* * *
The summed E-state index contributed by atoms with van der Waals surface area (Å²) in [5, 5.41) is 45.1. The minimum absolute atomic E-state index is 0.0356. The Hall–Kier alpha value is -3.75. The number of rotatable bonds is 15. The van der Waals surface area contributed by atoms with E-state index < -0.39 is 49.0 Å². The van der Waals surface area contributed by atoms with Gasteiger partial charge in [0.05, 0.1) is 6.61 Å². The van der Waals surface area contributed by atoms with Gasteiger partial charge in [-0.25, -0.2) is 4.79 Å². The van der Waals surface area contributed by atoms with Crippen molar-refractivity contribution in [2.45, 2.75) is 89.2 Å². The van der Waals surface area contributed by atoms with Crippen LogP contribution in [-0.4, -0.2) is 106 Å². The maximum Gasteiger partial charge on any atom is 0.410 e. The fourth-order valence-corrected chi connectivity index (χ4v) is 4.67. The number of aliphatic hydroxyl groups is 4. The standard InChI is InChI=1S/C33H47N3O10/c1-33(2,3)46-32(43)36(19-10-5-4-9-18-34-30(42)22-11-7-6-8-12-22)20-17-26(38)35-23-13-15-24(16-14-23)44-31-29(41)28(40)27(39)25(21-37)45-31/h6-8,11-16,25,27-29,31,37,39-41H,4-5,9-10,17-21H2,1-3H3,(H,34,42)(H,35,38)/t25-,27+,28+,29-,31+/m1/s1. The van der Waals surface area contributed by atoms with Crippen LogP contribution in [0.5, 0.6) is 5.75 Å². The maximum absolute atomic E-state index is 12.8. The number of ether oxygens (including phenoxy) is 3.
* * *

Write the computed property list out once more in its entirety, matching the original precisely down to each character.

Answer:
The summed E-state index contributed by atoms with van der Waals surface area (Å²) in [5, 5.41) is 45.1. The minimum absolute atomic E-state index is 0.0356. The Hall–Kier alpha value is -3.75. The number of rotatable bonds is 15. The van der Waals surface area contributed by atoms with E-state index < -0.39 is 49.0 Å². The van der Waals surface area contributed by atoms with Gasteiger partial charge in [0.05, 0.1) is 6.61 Å². The van der Waals surface area contributed by atoms with Gasteiger partial charge in [-0.25, -0.2) is 4.79 Å². The van der Waals surface area contributed by atoms with Crippen molar-refractivity contribution in [2.45, 2.75) is 89.2 Å². The van der Waals surface area contributed by atoms with Crippen LogP contribution in [-0.4, -0.2) is 106 Å². The maximum Gasteiger partial charge on any atom is 0.410 e. The fourth-order valence-corrected chi connectivity index (χ4v) is 4.67. The number of aliphatic hydroxyl groups is 4. The standard InChI is InChI=1S/C33H47N3O10/c1-33(2,3)46-32(43)36(19-10-5-4-9-18-34-30(42)22-11-7-6-8-12-22)20-17-26(38)35-23-13-15-24(16-14-23)44-31-29(41)28(40)27(39)25(21-37)45-31/h6-8,11-16,25,27-29,31,37,39-41H,4-5,9-10,17-21H2,1-3H3,(H,34,42)(H,35,38)/t25-,27+,28+,29-,31+/m1/s1. The van der Waals surface area contributed by atoms with Crippen LogP contribution in [0.5, 0.6) is 5.75 Å². The maximum absolute atomic E-state index is 12.8. The number of ether oxygens (including phenoxy) is 3.